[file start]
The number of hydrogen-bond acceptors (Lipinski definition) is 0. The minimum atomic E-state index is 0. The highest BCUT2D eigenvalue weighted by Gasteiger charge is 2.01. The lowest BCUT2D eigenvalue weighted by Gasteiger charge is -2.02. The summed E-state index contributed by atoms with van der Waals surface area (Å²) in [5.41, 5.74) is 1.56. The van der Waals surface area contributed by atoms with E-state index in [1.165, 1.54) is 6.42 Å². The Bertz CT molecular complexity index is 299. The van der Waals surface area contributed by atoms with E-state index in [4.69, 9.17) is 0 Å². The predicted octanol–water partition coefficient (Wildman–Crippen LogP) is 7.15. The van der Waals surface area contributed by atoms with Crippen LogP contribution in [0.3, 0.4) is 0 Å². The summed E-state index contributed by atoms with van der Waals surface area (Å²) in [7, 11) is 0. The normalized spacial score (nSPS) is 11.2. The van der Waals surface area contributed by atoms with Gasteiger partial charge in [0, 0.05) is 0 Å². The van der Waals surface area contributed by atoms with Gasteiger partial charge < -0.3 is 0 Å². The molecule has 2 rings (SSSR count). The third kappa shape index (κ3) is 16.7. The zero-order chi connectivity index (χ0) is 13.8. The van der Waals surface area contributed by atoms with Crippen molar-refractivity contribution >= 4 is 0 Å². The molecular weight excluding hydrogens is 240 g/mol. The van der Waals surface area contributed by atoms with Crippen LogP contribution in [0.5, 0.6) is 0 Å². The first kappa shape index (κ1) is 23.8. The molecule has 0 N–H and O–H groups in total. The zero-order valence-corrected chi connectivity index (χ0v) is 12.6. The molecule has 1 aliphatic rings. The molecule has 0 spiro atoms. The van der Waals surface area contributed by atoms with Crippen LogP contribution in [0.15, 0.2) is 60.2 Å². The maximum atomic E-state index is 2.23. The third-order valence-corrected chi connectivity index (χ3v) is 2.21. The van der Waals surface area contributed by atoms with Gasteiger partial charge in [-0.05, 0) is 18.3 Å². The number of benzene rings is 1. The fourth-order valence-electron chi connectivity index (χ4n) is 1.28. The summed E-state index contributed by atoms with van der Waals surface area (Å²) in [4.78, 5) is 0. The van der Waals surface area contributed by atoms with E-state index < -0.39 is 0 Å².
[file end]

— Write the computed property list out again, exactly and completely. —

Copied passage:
The number of hydrogen-bond acceptors (Lipinski definition) is 0. The minimum atomic E-state index is 0. The highest BCUT2D eigenvalue weighted by Gasteiger charge is 2.01. The lowest BCUT2D eigenvalue weighted by Gasteiger charge is -2.02. The summed E-state index contributed by atoms with van der Waals surface area (Å²) in [5.41, 5.74) is 1.56. The van der Waals surface area contributed by atoms with E-state index in [1.165, 1.54) is 6.42 Å². The Bertz CT molecular complexity index is 299. The van der Waals surface area contributed by atoms with E-state index in [4.69, 9.17) is 0 Å². The predicted octanol–water partition coefficient (Wildman–Crippen LogP) is 7.15. The van der Waals surface area contributed by atoms with Crippen LogP contribution in [0.3, 0.4) is 0 Å². The summed E-state index contributed by atoms with van der Waals surface area (Å²) in [7, 11) is 0. The normalized spacial score (nSPS) is 11.2. The van der Waals surface area contributed by atoms with Gasteiger partial charge in [0, 0.05) is 0 Å². The van der Waals surface area contributed by atoms with Gasteiger partial charge < -0.3 is 0 Å². The molecule has 2 rings (SSSR count). The third kappa shape index (κ3) is 16.7. The zero-order chi connectivity index (χ0) is 13.8. The van der Waals surface area contributed by atoms with Crippen molar-refractivity contribution >= 4 is 0 Å². The molecular weight excluding hydrogens is 240 g/mol. The van der Waals surface area contributed by atoms with Crippen LogP contribution in [0.5, 0.6) is 0 Å². The first kappa shape index (κ1) is 23.8. The molecule has 0 N–H and O–H groups in total. The zero-order valence-corrected chi connectivity index (χ0v) is 12.6. The molecule has 1 aliphatic rings. The molecule has 0 spiro atoms. The van der Waals surface area contributed by atoms with Crippen LogP contribution in [0.15, 0.2) is 60.2 Å². The maximum atomic E-state index is 2.23. The third-order valence-corrected chi connectivity index (χ3v) is 2.21. The van der Waals surface area contributed by atoms with Gasteiger partial charge in [-0.05, 0) is 18.3 Å². The number of benzene rings is 1. The fourth-order valence-electron chi connectivity index (χ4n) is 1.28. The summed E-state index contributed by atoms with van der Waals surface area (Å²) in [4.78, 5) is 0. The van der Waals surface area contributed by atoms with E-state index < -0.39 is 0 Å².